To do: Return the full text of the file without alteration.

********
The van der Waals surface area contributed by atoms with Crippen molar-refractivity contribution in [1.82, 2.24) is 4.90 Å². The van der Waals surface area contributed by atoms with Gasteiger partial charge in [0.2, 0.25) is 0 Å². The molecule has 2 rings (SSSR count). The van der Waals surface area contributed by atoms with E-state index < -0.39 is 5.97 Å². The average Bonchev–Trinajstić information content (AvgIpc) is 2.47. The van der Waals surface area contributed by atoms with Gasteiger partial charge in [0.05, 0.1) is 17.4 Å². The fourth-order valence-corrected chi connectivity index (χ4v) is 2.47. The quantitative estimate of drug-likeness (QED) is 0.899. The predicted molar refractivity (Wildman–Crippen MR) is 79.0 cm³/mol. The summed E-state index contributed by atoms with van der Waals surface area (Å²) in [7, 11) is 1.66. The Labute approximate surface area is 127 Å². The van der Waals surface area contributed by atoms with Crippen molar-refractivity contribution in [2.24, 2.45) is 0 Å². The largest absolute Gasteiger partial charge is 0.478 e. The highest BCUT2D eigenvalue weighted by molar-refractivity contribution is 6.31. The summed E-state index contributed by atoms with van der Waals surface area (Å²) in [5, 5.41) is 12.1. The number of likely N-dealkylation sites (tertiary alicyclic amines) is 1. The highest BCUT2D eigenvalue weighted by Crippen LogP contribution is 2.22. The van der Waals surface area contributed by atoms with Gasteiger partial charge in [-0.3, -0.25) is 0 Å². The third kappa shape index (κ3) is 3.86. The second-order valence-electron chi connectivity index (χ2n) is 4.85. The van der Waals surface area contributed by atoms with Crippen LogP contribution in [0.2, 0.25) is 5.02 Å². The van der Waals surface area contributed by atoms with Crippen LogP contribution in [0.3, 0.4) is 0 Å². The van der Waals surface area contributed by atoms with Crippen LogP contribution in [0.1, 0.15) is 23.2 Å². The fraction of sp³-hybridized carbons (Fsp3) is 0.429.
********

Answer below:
The van der Waals surface area contributed by atoms with Crippen molar-refractivity contribution in [1.82, 2.24) is 4.90 Å². The van der Waals surface area contributed by atoms with Gasteiger partial charge in [0.2, 0.25) is 0 Å². The molecule has 2 rings (SSSR count). The van der Waals surface area contributed by atoms with E-state index < -0.39 is 5.97 Å². The average Bonchev–Trinajstić information content (AvgIpc) is 2.47. The van der Waals surface area contributed by atoms with Gasteiger partial charge in [0.05, 0.1) is 17.4 Å². The fourth-order valence-corrected chi connectivity index (χ4v) is 2.47. The quantitative estimate of drug-likeness (QED) is 0.899. The predicted molar refractivity (Wildman–Crippen MR) is 79.0 cm³/mol. The summed E-state index contributed by atoms with van der Waals surface area (Å²) in [7, 11) is 1.66. The Labute approximate surface area is 127 Å². The van der Waals surface area contributed by atoms with Crippen molar-refractivity contribution in [2.24, 2.45) is 0 Å². The largest absolute Gasteiger partial charge is 0.478 e. The highest BCUT2D eigenvalue weighted by molar-refractivity contribution is 6.31. The summed E-state index contributed by atoms with van der Waals surface area (Å²) in [5, 5.41) is 12.1. The number of likely N-dealkylation sites (tertiary alicyclic amines) is 1. The highest BCUT2D eigenvalue weighted by Crippen LogP contribution is 2.22. The van der Waals surface area contributed by atoms with Gasteiger partial charge in [-0.3, -0.25) is 0 Å². The third kappa shape index (κ3) is 3.86. The second-order valence-electron chi connectivity index (χ2n) is 4.85. The van der Waals surface area contributed by atoms with Crippen LogP contribution in [0.2, 0.25) is 5.02 Å². The van der Waals surface area contributed by atoms with Crippen LogP contribution in [0.3, 0.4) is 0 Å². The van der Waals surface area contributed by atoms with Crippen LogP contribution in [0.1, 0.15) is 23.2 Å². The fraction of sp³-hybridized carbons (Fsp3) is 0.429.